Wat Mahathat. One of the temple’s most photographed features is the head of a stone Buddha entwined within the roots of a tree.

I had to be patient to get these pictures of the stone head as I didn’t want any tourists in the way!

Wat Mahathat. Ayutthaya,Thailand
Wat Ratchaburana.

I took this shot as we came out of a cafe opposite after having a beer. The cone-shaped oblelisk which are called Prangs had turned a golden colour by the setting sun.

Wat Yai Chaimongkhon Ayutthaya, Thailand
Wat Yai Chaimongkhon with its stunning reclining Buddha.

We had an interesting walk to this temple – having paused to watch workers making a sweet desert called Roti Sai Mai (also known as Sweet Angel Hair) which is a speciality of Ayutthaya and we were invited inside the mini factory. They were lovely people, so welcoming and eager to explain the process. They gave us a mid-morning snack of the most delicious Roti Sai Mai which is a bit like candy floss wrapped in a pancake.

Wat Yai Chaimongkhon, Ayutthaya
Wat Yai Chaimongkhon, an active temple where monks still live.

More tourists dressed up to visit the temples. It’s got to be said that not everyone looks great wearing the national costume and modern shoes with it doesn’t help …

Phraya River Ayutthaya Thailand
Visiting various temples on our trip on the river.

This two-hour boat trip was very interesting including visiting a Chinese temple (top picture). The picture of the little girl by the row of Buddhas is one of my favourite shots of the holiday.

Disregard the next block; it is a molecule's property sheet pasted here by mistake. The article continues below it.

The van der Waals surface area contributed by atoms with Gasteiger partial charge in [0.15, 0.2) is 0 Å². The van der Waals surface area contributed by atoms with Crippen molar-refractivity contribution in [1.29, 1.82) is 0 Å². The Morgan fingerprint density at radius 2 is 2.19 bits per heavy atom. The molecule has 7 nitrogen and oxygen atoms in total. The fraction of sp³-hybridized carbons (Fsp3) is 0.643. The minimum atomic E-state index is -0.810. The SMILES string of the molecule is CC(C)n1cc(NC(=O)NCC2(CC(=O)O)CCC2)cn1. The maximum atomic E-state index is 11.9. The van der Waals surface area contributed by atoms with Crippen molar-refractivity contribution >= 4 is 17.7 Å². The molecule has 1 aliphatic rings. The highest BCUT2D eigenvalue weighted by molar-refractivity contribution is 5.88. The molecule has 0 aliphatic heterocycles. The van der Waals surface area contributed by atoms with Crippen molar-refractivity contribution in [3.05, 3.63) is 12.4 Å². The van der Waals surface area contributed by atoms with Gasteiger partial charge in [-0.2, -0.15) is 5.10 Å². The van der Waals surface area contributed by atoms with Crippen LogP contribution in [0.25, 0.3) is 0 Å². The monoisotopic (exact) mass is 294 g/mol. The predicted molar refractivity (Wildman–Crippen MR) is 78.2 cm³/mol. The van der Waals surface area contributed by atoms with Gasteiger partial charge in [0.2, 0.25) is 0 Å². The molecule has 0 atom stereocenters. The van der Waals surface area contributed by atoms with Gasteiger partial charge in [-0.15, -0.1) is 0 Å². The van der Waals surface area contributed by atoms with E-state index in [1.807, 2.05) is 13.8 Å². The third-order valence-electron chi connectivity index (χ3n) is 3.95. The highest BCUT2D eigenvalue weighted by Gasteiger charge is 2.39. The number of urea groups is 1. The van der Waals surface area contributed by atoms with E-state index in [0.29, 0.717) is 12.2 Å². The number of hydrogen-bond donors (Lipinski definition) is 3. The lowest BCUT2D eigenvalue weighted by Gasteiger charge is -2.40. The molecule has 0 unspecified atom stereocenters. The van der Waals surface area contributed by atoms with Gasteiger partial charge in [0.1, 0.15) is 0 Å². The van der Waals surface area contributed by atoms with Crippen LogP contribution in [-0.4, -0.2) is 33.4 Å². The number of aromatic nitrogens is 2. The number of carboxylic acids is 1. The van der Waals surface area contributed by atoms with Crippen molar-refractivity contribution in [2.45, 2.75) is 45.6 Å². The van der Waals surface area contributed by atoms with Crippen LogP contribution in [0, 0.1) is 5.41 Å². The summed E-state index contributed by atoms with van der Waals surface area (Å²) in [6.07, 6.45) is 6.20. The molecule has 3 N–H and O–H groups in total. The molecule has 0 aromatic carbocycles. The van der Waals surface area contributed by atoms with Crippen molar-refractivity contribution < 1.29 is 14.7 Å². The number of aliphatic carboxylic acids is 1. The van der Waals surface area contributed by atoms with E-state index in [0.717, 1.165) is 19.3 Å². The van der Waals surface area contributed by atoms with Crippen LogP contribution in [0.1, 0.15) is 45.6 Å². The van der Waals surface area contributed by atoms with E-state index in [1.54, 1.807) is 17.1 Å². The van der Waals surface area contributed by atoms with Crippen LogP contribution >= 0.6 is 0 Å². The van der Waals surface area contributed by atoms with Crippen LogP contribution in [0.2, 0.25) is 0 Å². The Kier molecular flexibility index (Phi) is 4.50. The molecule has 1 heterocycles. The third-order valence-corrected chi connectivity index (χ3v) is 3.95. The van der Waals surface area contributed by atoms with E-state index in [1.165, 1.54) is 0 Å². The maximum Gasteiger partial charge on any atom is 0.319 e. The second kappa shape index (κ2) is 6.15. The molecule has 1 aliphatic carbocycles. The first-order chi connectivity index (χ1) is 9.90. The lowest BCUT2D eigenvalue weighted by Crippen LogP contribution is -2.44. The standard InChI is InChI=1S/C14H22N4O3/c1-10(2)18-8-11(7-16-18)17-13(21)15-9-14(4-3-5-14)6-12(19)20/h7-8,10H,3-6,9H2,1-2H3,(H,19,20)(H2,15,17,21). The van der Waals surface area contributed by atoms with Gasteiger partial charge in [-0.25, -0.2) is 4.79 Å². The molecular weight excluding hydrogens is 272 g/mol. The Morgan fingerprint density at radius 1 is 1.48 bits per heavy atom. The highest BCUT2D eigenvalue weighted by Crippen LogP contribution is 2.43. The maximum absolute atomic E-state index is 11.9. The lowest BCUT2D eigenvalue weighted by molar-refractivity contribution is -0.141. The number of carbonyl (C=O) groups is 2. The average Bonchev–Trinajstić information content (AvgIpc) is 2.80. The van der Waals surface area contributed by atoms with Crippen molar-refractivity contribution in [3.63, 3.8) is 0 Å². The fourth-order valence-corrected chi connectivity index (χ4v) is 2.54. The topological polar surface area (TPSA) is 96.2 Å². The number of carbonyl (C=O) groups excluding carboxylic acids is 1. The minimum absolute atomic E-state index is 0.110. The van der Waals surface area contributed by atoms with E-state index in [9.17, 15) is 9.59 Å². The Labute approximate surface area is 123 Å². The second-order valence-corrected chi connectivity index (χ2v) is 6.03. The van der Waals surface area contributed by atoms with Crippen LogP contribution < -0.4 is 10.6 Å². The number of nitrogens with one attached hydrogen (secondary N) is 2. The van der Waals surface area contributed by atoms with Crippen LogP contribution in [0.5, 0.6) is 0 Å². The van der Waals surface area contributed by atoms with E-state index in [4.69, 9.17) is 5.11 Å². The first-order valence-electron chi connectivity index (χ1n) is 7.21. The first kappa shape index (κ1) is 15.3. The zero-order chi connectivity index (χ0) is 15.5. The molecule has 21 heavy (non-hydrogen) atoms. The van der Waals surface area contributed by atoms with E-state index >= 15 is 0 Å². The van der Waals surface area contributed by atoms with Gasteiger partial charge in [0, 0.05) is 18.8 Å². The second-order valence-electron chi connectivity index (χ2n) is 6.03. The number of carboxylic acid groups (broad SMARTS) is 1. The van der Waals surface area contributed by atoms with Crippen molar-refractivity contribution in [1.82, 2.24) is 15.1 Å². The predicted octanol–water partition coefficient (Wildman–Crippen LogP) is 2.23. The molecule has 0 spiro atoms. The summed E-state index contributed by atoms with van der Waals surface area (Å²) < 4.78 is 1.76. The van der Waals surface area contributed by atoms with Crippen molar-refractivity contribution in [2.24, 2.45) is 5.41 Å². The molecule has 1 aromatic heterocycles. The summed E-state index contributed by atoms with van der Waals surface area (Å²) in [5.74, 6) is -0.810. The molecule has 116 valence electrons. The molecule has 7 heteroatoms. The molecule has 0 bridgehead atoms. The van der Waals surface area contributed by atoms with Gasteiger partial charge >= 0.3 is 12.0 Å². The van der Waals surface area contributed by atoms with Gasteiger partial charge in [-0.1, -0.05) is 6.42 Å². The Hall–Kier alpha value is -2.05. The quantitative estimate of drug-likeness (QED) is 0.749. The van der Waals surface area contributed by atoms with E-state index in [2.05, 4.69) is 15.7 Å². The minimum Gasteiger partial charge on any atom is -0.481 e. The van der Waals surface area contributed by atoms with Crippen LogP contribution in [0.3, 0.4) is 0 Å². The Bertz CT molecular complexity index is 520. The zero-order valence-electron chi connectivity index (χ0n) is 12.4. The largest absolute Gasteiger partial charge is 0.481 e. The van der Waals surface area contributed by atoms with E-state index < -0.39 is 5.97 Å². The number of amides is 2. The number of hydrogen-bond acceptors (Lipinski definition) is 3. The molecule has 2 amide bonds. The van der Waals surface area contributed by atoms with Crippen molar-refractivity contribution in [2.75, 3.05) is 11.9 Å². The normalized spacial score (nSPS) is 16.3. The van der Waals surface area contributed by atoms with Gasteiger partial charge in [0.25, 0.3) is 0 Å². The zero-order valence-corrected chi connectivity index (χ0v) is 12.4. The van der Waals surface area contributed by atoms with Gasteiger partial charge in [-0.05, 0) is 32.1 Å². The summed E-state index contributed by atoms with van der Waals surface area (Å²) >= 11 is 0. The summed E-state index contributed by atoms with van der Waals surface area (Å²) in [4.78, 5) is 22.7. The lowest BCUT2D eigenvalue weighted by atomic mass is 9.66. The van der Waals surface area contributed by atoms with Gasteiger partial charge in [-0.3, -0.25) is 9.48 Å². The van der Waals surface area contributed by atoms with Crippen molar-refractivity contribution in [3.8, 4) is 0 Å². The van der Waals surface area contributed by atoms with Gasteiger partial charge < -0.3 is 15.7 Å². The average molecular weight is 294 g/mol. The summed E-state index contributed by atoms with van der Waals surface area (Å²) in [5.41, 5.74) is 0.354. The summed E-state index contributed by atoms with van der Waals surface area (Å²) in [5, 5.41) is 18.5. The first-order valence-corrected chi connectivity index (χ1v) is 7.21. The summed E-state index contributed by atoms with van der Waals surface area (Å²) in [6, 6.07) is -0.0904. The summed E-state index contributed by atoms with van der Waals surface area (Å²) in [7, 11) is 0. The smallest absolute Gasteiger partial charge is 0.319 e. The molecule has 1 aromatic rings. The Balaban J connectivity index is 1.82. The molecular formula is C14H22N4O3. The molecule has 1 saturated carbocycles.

Wat Phutthaisawan Ayutthaya Thailand
Visitor to Wat Phutthaisawan looking stunning in national dress.

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Dressing up to visit the temple.

Here are girls who can wear the traditional costume. I would have loved to have taken more pictures, they were just stunning and the light was perfect.

Wat Lokayasutharam, Ayutthaya, Thailand
Wat Lokayasutharam, home to a huge reclining Buddha

The tuk-tuks in Ayutthaya were different to ones we’d seen before, definitely ‘noddyish’. This Buddha is HUGE! 42 metres in length with the head resting on a lotus flower, very impressive. The grounds were beautiful and for once it was very quiet. I’ve added an effect to these two pictures to give an ethereal feel.

New weekend night market in Ayutthaya, Thailand
New weekend night market in Ayutthaya.

If the hotel hadn’t told us we wouldn’t have known about this new weekend market which opened at the beginning of the year. If you go to Ayutthaya you must go here. The food is cheap, varied and delicious. A word of warning, grab a tub-tuk before the market starts to close up otherwise you’ll have to walk back to your hotel. This city shuts early!

Wat Pichai Songkram Ayutthaya Thailand
Our last day and a visit to nearby Wat Pichai Songkram, getting a blessing for a safe journey home.

The blessing worked! We arrived home having had a good trip back. We were sorry to leave Thailand but we’ll be back, that’s for sure.